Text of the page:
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Air Quality challenges outdoor activities this weekend

December 19, 2019

I’m looking out of the window at our Port Stephens office and there is an eerie grey / orange feel to the atmosphere. We haven’t seen blue sky for days and the air is rancid with the smell of bushfire smoke. The car is constantly covered in red dust and ash – and we’re 100’s of kilometres from the nearest bushfire.

Just have a look at the NSW Rural Fire Service’s “Fire Near Me’ App and you’ll see that much of the east coast is on fire. If you’re near a Fire Zone, please stay safe, make sure your Fire Plan is up to date and you’ve practiced it. Please listen to the advice of Firefighters.

This week is going to be challenging if you’re affected by bushfire smoke. It has the potential to take a toll on your health, so if you’re conducting any outdoor events or you want to participate in some Christmas festivities outdoors, here’s some advice from our friends at NSW Health.

 

What is bushfire smoke?

Smoke from bushfires is made up of small particles, gases and water vapour. The particles are very small – up to 1/30th the diameter of an average human hair – and are not visible to the human eye. The gases in bushfire smoke include carbon monoxide, carbon dioxide, nitrogen oxides and volatile organic compounds.

Bushfire smoke exposure and health effects

Fine smoke particles are known to affect the human breathing system. The smaller or finer the particles, the deeper they go into the lungs. These particles can cause a variety of health problems, such as itchy or burning eyes, throat irritation, runny nose and illnesses such as bronchitis. The smoke particles can also aggravate existing lung conditions, such as chronic bronchitis, emphysema and asthma.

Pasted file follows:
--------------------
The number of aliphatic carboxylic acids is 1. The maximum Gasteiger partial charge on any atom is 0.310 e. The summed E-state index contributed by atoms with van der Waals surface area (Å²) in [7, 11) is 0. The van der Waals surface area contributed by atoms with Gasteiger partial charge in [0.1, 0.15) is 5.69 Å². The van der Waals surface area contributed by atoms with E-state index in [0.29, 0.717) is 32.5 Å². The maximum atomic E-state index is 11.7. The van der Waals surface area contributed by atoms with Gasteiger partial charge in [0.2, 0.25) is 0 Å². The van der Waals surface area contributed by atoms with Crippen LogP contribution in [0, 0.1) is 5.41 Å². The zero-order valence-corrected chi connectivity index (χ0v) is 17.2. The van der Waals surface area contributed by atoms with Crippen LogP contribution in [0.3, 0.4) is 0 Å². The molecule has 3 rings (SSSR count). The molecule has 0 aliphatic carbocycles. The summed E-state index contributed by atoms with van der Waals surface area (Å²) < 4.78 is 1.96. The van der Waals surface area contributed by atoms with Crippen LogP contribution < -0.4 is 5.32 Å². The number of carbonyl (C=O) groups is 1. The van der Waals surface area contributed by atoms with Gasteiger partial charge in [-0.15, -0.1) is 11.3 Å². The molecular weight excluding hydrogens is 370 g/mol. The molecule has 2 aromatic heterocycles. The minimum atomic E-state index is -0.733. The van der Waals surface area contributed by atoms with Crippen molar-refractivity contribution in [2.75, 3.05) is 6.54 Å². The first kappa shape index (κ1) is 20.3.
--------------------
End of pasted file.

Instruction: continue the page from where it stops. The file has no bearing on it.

Symptoms can occur for several days after smoke is inhaled, so people with the above conditions need to be vigilant with their treatment programs. If you have asthma or a lung condition and you develop symptoms such as shortness of breath, coughing or wheezing, follow your asthma or COPD action plan.

If symptoms do not settle, seek medical advice. If you are on home oxygen treatment, continue as prescribed. If breathlessness worsens, contact your doctor. Healthy adults generally find that any symptoms they have developed during a bushfire event clear after the smoke disappears.

Health precautions

The following precautions can help you minimise adverse effects of bushfire smoke:

  • Stay indoors, with windows and doors closed, or stay in air-conditioned premises, if possible.
  • Avoid vigorous exercise, especially if you have asthma or a lung condition. Cover your nose and mouth with a mask designed to filter fine particles. Use a mask rated either P1 or P2. These are available from hardware stores. P2 masks are more effective in blocking the finest particles, however any mask has to be worn correctly over the nose and mouth to protect you.
  • If smoke conditions are hazardous, your local Public Health Unit may advise you to postpone outdoor events or seek shelter in air-conditioned premises or a clean-air room, if one is available.

If the bu​shfire event lasts a long time, say, a few weeks, consider the following precautions to reduce exposure:

  • Take advantage of any breaks in smoky conditions to air out your home, but remember to close off the house again when conditions deteriorate. Reduce physical activity.
  • If you are particularly susceptible to bushfire smoke, consider staying with a friend or relative whose house has clean indoor air, or leaving the area for a cleaner environment.

Further information is available at: https://www.health.nsw.gov.au/environment/factsheets/Pages/bushfire-smoke.aspx

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